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Ruellia tuberosa Linn.


Ruellia clandestina Linn., Cryphiacanthus barbadensis Nees [2]

Vernacular Names

English Meadow-weed
Indonesia Pletekan, Ceplikan
Thailand Toi Ting
India Tapas-kaaya
France Chanderlier
Spain Salta Perico (Cuba); Periquito (Santa Domingo)
Jamaica Minnie Root, Many Root, Minny Root, Duppy Gun, Menow Weed
Virgin Islands Iron Root
Barbados Iron Root, Monkey Gun
Gaudeloupe, Martinique Patate Chanderlier [1][7][8]

General Information


Ruellia tuberosa is a member of the Acanthaceae family. It is a perennial herbaceous plant that can reach up to 60cm. The roots are clustered, thick, elongated and fusiform. The stems are erect or ascending and is pilose above, and glabrescent below. The leaves are ovate, oblong of elliptical, measuring 12cm long and 4.5cm broad. The apex is rounded, obtuse or acute, narrowed at the base into margined petioles which are 3cm long. The inflorescence contains a few flowers of peduncled cyme. The bracts are narrow and small; calyx is hispid-pubescent measuring 12-20mm long. The corolla is mauve to bluish-purple or white with the tube 4.5cm long, the limb spreading, the lobes surrounded and measure 12-14mm in diameter. The capsules are oblong to clavate, measure about 1.5cm long and puberulent. The seeds are ovate and compressed. [2]

Plant Part Used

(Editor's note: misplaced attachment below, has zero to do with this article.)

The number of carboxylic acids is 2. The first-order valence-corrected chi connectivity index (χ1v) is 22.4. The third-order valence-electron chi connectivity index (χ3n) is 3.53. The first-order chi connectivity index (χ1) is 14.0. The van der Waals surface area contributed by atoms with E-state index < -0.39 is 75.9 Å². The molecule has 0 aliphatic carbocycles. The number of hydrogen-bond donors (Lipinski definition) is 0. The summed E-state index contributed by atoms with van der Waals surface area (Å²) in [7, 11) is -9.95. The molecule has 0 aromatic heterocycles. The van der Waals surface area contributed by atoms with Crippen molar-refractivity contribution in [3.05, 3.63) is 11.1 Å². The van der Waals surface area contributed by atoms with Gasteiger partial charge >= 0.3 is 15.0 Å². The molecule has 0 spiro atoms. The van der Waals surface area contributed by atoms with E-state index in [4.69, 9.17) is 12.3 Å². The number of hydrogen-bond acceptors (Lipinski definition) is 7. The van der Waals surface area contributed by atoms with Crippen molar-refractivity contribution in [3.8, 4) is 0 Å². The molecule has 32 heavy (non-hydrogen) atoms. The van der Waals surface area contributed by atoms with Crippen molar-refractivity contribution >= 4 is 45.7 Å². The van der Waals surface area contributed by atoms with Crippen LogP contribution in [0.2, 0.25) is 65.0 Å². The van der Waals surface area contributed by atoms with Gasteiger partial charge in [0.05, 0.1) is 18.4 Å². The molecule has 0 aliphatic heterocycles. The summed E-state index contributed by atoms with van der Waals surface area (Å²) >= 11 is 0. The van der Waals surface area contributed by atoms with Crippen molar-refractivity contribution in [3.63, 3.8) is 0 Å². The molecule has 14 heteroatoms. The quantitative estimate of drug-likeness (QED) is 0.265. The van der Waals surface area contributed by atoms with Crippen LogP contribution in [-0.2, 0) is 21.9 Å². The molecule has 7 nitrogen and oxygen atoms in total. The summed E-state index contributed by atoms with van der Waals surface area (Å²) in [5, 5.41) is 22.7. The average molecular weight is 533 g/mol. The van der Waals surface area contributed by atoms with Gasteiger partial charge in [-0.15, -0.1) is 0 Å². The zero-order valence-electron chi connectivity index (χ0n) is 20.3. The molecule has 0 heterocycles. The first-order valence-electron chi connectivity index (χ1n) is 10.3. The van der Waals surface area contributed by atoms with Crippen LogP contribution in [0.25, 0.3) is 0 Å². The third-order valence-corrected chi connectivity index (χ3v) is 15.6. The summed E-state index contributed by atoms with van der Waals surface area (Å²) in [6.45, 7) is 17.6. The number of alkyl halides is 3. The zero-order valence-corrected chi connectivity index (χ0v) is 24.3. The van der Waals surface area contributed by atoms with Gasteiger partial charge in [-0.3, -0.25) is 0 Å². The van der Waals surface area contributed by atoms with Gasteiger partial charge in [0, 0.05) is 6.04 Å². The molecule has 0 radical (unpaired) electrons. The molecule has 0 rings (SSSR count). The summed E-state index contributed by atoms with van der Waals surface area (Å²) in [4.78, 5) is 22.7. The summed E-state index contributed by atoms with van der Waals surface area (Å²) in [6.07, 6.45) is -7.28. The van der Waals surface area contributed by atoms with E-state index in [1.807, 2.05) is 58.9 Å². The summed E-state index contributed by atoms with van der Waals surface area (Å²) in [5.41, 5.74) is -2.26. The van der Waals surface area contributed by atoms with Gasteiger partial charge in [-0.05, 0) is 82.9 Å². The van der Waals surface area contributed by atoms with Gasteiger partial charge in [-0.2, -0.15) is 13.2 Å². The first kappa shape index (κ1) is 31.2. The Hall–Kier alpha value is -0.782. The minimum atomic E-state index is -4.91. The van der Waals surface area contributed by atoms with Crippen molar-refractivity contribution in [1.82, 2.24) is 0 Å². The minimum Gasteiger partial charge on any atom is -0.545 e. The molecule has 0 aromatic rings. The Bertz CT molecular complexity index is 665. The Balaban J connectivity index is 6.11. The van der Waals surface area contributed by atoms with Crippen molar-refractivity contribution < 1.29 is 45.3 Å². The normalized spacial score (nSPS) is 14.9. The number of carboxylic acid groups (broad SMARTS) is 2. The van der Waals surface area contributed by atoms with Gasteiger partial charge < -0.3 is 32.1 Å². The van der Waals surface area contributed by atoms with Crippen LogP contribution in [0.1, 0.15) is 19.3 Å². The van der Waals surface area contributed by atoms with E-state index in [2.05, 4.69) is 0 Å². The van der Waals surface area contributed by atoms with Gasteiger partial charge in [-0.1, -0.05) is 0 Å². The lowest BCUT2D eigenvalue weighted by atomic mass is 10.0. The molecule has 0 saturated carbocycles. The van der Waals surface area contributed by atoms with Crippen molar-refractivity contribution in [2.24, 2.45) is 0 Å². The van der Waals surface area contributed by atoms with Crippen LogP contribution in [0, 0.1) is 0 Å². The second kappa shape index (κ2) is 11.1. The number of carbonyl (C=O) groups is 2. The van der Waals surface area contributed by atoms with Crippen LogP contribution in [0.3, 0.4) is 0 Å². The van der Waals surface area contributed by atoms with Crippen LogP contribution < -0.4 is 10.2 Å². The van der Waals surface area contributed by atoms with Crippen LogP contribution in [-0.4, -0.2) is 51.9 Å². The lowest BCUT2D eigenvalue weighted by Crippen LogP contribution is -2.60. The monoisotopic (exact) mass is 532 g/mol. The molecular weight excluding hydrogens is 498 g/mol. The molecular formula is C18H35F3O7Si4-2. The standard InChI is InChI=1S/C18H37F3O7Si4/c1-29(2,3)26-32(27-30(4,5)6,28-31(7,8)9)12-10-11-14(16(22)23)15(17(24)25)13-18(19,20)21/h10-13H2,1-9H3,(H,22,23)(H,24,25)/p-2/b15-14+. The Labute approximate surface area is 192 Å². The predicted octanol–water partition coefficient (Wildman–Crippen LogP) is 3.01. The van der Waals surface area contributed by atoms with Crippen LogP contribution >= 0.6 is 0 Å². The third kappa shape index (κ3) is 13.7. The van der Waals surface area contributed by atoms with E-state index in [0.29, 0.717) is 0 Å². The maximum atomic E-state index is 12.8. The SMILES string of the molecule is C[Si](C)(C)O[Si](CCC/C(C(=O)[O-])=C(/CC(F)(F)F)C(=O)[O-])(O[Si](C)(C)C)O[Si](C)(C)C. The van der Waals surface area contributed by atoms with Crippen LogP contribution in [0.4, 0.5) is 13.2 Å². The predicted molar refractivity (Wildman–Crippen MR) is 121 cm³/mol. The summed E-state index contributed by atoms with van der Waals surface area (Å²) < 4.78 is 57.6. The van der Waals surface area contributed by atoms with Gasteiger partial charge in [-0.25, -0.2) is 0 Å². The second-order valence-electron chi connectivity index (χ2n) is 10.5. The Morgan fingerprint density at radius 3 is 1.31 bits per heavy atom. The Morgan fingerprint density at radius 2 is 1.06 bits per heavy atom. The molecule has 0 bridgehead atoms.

Whole plant, roots, root-bark, leaves [1][3][4][10]

Chemical Constituents

Apigenin; beta-sitosterol; campesterol; cassifolioside; cholesterol; comanthoside B; forsythoside; hispidulin 7-O-β-D-glucuronopyranoside; hispidulin 7-O-α-L-rhamnopyranosyl-(1'″ → 2″)-O-β-D-glucuronopyranoside; isocassifolioside; isonuomioside; isoverbascoside; luteolin; nuomioside; paucifloside; pectolinaringenin 7-O-α-L-rhamnopyranosyl-(1'″ → 2″)-O-β-D-glucuronopyranoside; stigmasterol; verbascoside. [3][5][9]

Traditional Uses

R. tuberosa was traditionally used to improve urination, reduce fever, lower blood sugar levels, counteract the effect of poison, as thirst-quenching agent, pain killer and to treat high blood pressure problem. [10] In Central America, it has been used interchangeably with ipecacuanha to induce vomiting. The Maya tribe applies this plant to sores in the mouth to promote its healing. [1][4][10] It also had been promoted as a remedy of heart problem, urinary problems including bladder infection and stones, and genital tract infection[1][6][8][10]